http://home.ivillage.com/pets/cats/0,,p8ds,00.html


Also does canola oil or vegetable oil do anything for cat or dog fur? Just thought I'd ask because my parents always used to put oil on pet food because it was supposed to make their fur better.

I prefer salmon oil (Omega 3) for fur improvement. But just feeding a good diet should do the trick.

Love4himies
April 13th, 2008, 03:18 PM
Yes, there does seem to be some maine coon in him. What a sweetie. You say you can't afford to feed canned all the time, but if it avoids health issues, the cost of vet bills may offset the cost of canned. Wellness, grainfree is sold in a large can, making it much cheaper than the smaller cans to buy. That is what I buy for my brood of kitties. They get additional brands mixed with their Wellness for change of flavour (different brands based upon cat, yes I have a restaurant going on here lol)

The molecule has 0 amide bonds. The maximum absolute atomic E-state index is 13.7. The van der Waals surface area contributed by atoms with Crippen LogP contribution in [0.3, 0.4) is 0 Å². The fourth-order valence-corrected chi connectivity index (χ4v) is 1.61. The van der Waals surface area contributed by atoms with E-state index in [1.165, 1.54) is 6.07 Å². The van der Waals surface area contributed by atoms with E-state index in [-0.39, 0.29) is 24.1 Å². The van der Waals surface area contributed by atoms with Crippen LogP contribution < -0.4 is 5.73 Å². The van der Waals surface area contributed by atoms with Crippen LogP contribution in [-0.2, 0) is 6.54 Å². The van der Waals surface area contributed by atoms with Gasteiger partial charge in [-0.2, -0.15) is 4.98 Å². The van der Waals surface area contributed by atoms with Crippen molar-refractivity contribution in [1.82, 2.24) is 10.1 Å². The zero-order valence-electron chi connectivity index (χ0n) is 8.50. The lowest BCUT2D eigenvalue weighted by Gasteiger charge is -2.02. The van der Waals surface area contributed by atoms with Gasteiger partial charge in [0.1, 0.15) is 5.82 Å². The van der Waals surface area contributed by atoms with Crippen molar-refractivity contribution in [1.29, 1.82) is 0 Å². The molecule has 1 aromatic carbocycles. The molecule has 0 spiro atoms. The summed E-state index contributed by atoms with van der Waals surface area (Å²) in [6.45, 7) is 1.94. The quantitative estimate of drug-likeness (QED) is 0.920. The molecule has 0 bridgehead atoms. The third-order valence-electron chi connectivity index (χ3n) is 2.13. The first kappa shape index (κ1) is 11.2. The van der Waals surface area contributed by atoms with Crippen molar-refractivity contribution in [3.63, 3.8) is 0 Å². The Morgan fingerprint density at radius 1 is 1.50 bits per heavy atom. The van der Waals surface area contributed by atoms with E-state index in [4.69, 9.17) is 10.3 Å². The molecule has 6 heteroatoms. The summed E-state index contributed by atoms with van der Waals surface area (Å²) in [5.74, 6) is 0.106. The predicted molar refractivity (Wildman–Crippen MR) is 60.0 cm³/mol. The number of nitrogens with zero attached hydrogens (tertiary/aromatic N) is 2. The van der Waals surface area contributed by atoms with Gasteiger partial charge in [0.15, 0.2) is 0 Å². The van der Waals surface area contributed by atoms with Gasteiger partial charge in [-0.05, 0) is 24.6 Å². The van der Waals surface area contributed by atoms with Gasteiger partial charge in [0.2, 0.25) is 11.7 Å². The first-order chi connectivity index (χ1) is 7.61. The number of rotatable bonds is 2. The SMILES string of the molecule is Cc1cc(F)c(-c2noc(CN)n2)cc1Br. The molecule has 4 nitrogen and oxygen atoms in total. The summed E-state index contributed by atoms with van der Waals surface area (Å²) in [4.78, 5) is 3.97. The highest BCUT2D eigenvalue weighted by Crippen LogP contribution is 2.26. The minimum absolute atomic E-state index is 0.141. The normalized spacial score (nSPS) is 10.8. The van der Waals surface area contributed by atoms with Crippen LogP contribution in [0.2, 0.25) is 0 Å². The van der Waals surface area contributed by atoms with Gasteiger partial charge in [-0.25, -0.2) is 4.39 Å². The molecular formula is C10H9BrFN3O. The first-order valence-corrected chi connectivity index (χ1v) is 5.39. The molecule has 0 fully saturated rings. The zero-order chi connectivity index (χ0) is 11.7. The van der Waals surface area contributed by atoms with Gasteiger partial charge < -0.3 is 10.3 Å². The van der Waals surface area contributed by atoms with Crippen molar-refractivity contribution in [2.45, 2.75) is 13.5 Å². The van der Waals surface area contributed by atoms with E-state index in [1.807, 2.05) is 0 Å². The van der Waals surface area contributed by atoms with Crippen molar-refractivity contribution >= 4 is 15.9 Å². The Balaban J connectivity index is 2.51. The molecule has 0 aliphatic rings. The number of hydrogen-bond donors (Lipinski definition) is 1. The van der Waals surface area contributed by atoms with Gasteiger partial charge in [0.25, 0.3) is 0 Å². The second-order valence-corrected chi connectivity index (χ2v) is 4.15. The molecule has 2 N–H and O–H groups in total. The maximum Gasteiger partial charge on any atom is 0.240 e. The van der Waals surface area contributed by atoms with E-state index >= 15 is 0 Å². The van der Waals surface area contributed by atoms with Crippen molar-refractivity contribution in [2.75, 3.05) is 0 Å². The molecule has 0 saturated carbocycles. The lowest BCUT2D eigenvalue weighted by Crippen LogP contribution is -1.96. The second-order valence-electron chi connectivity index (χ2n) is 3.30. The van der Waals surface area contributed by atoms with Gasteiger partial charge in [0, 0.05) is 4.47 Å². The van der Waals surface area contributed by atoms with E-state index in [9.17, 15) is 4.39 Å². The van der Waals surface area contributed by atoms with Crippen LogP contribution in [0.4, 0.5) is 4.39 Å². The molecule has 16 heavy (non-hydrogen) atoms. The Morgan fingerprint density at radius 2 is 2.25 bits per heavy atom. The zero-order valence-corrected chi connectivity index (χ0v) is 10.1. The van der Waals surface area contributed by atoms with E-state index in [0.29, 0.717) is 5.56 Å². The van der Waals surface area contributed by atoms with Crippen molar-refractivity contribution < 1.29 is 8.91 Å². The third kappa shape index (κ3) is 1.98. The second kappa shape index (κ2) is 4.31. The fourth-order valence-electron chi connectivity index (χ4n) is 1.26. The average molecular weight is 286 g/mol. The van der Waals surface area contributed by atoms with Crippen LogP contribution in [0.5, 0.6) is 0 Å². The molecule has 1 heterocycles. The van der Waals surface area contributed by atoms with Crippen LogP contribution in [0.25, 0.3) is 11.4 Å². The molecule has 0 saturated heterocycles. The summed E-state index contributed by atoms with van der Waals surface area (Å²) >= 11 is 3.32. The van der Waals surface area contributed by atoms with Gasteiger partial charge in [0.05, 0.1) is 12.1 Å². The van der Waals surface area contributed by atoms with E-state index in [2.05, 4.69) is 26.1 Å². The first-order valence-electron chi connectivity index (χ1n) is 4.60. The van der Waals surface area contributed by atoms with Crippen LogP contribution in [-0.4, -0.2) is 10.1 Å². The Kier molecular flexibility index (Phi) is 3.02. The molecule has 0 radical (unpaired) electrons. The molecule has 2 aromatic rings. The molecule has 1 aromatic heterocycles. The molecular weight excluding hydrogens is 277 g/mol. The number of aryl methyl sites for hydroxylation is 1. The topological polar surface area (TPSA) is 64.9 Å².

I have a purebred Himalayan who has the most beautiful, long fur I have ever seen on one, and I have been around a few grand champions (she inherited her daddy's fur, he was a grand champ of north america). When I switched her food to Wellness grainfree, canned as her main food along with Fromms grain free, and the occasional real meat mixed in, I noticed a HUGE difference in her fur, matting, and shedding. Furballs and vomiting was common place for her, but not anymore. It took about 3 months to notice the difference. She was previously eating grocery store, corn filled, kibble as her main food.